Keystone Exams have worn out their welcome in Pennsylvania, the state’s top fiscal watchdog declared this week.
But not everyone, including some Lancaster County school officials, agrees with his idea to eliminate them.
State Auditor General Eugene DePasquale in a report released Wednesday said Keystone Exams, which — which test high school students on algebra, biology and literature — should be replaced with the PSAT or SAT.
“Pennsylvania should aggressively explore using a nationally recognized test that can open new doors for students rather than continuing to spend money on an exam that is no longer required,” DePasquale said.
The Keystones haven’t been federally required since the replacement of No Child Left Behind in 2015, he said.
Pennsylvania, he added, will have spent $100 million on the Keystone Exams from 2015 to 2021. The state could save at least $1 million annually if it paid to administer the PSAT and SAT to all public high school students rather than the Keystones, DePasquale said. The students would take the PSAT and SAT at no charge.
Lancaster County school officials told LNP that standardized tests often place an undue burden on students and teachers, but swapping out the Keystones for a test built to gauge college readiness perhaps isn’t the best solution, they said.
“I agree that the Keystone Exams need replacing and that there is likely a more cost-efficient state testing system to be found,” Eastern Lancaster County Superintendent Bob Hollister said. “However, requiring all students to take a test specifically designed as a predictor of college success makes no educational sense whatsoever.”
Hollister said it would be similar to a future nurse taking an entrance exam for a welding program.
Penn Manor Superintendent Mike Leichliter expressed similar doubts, saying switching tests could be destructive to classroom instruction already geared toward the Keystones.
“Our schools, students and teachers need a reliable statewide exam that will stand the test of time and will not be subject to a change in the political climate of the moment,” he said.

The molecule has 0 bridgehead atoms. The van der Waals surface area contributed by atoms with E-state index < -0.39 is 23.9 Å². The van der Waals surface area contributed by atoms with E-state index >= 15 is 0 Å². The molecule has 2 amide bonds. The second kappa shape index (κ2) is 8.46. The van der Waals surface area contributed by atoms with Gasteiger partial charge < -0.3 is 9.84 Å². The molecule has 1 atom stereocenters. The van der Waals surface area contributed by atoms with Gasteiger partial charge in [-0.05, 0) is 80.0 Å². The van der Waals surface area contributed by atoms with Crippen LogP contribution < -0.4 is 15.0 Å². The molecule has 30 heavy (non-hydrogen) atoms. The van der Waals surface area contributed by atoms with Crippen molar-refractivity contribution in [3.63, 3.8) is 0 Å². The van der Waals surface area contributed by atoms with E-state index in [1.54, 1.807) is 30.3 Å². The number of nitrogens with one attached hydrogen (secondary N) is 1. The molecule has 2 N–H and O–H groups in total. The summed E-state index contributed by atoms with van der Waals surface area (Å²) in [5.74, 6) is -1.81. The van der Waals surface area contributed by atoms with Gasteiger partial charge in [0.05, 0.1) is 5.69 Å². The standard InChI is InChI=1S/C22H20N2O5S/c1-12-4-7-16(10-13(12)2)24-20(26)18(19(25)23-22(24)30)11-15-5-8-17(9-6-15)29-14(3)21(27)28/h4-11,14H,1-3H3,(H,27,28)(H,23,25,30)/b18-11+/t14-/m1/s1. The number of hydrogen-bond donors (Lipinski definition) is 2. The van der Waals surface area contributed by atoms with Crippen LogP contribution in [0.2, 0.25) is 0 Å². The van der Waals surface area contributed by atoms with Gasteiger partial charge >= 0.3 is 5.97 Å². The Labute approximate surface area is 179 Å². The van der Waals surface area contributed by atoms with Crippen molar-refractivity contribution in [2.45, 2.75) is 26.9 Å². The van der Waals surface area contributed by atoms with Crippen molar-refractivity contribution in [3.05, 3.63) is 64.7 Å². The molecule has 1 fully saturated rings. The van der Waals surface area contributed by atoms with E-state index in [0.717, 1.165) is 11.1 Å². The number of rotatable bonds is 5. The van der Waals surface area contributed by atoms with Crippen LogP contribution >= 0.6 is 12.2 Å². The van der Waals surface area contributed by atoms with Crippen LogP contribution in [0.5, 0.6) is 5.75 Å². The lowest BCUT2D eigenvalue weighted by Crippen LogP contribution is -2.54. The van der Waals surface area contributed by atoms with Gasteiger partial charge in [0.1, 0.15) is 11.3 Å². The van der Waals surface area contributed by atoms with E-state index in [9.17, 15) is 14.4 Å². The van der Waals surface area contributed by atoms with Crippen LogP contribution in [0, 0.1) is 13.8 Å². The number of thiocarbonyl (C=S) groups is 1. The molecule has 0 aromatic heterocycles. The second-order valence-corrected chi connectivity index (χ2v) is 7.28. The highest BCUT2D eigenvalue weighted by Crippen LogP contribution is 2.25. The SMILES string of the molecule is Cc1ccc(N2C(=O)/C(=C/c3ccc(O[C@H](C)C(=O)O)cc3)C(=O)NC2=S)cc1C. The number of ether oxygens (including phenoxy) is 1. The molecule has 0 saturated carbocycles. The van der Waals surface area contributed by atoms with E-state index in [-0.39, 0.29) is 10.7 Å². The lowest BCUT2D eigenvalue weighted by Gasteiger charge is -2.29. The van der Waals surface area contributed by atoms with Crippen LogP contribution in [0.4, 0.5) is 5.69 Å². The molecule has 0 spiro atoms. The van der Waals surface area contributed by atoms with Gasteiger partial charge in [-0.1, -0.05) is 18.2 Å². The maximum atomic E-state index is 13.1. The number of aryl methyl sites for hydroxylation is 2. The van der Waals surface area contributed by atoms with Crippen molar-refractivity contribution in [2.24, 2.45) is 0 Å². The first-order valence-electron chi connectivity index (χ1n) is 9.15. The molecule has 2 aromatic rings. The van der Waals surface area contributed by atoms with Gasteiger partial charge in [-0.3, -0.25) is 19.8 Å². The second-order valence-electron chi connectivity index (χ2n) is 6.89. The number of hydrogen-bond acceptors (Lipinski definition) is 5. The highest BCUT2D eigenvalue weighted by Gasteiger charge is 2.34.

Standardized testing reforms
Standardized testing in Pennsylvania has undergone significant changes of late.
The Keystone Exams were originally intended to become a graduation requirement, but legislation passed in 2016 delayed the requirement until the 2019-20 school year. Lawmakers later extended it to 2020-21 before providing permanent alternative pathways to graduation last year for those who don’t perform well on the the Keystones.
They’ve also shortened testing time for students taking the Pennsylvania System of School Assessment.
Matthew Stem, deputy secretary for elementary and secondary education for the Pennsylvania Department of Education, said DePasquale’s report “ignores” such reforms.
Stem added that he’s open to considering an alternative high school exam, “provided the process is educationally sound, fiscally responsible, compliant with federal law, and allows Pennsylvania educators to continue to apply their professional judgment.”
But not everyone’s sold on the solution being the PSAT or SAT, as DePasquale suggested.
Solanco Superintendent Brian Bliss said the auditor general’s proposal leaves “a number of unanswered questions.”
“Whatever the final outcome, he said, “we are hopeful we will see increased stability regarding testing and graduation requirements moving forward.”